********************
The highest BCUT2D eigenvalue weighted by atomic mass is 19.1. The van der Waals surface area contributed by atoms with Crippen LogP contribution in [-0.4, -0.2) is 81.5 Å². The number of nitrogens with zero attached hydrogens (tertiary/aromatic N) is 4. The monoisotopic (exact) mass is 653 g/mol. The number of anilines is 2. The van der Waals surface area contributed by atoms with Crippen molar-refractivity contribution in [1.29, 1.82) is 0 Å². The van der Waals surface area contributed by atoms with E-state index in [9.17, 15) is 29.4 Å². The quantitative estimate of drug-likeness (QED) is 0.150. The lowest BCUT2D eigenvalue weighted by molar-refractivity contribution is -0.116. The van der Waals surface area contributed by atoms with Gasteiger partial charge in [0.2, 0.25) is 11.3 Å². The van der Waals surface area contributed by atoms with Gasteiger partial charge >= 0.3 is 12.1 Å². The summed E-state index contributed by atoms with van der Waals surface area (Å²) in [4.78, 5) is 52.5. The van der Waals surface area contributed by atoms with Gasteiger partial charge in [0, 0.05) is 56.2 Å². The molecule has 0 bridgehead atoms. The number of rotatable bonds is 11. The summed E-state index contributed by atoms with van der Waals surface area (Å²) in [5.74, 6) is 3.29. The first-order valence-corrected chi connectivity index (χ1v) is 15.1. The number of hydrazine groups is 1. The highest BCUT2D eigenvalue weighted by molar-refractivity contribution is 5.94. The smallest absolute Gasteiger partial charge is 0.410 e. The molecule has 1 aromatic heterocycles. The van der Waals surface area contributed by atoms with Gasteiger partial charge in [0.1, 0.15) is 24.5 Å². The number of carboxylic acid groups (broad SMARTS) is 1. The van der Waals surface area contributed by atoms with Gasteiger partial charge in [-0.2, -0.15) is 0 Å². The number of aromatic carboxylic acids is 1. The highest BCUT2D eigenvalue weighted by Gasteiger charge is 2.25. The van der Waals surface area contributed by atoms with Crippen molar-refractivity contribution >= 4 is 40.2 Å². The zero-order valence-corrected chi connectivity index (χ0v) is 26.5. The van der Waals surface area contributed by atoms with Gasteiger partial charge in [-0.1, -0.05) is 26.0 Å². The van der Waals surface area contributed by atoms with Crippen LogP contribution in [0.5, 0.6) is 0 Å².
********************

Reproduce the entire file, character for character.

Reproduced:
The highest BCUT2D eigenvalue weighted by atomic mass is 19.1. The van der Waals surface area contributed by atoms with Crippen LogP contribution in [-0.4, -0.2) is 81.5 Å². The number of nitrogens with zero attached hydrogens (tertiary/aromatic N) is 4. The monoisotopic (exact) mass is 653 g/mol. The number of anilines is 2. The van der Waals surface area contributed by atoms with Crippen molar-refractivity contribution in [1.29, 1.82) is 0 Å². The van der Waals surface area contributed by atoms with E-state index in [9.17, 15) is 29.4 Å². The quantitative estimate of drug-likeness (QED) is 0.150. The lowest BCUT2D eigenvalue weighted by molar-refractivity contribution is -0.116. The van der Waals surface area contributed by atoms with Gasteiger partial charge in [0.2, 0.25) is 11.3 Å². The van der Waals surface area contributed by atoms with Gasteiger partial charge >= 0.3 is 12.1 Å². The summed E-state index contributed by atoms with van der Waals surface area (Å²) in [4.78, 5) is 52.5. The van der Waals surface area contributed by atoms with Gasteiger partial charge in [0, 0.05) is 56.2 Å². The molecule has 0 bridgehead atoms. The number of rotatable bonds is 11. The summed E-state index contributed by atoms with van der Waals surface area (Å²) in [5.74, 6) is 3.29. The first-order valence-corrected chi connectivity index (χ1v) is 15.1. The number of hydrazine groups is 1. The highest BCUT2D eigenvalue weighted by molar-refractivity contribution is 5.94. The smallest absolute Gasteiger partial charge is 0.410 e. The molecule has 1 aromatic heterocycles. The van der Waals surface area contributed by atoms with Gasteiger partial charge in [0.1, 0.15) is 24.5 Å². The number of carboxylic acid groups (broad SMARTS) is 1. The van der Waals surface area contributed by atoms with Gasteiger partial charge in [-0.2, -0.15) is 0 Å². The number of aromatic carboxylic acids is 1. The highest BCUT2D eigenvalue weighted by Gasteiger charge is 2.25. The van der Waals surface area contributed by atoms with Crippen molar-refractivity contribution >= 4 is 40.2 Å². The zero-order valence-corrected chi connectivity index (χ0v) is 26.5. The van der Waals surface area contributed by atoms with Gasteiger partial charge in [-0.1, -0.05) is 26.0 Å². The van der Waals surface area contributed by atoms with Crippen LogP contribution in [0.5, 0.6) is 0 Å².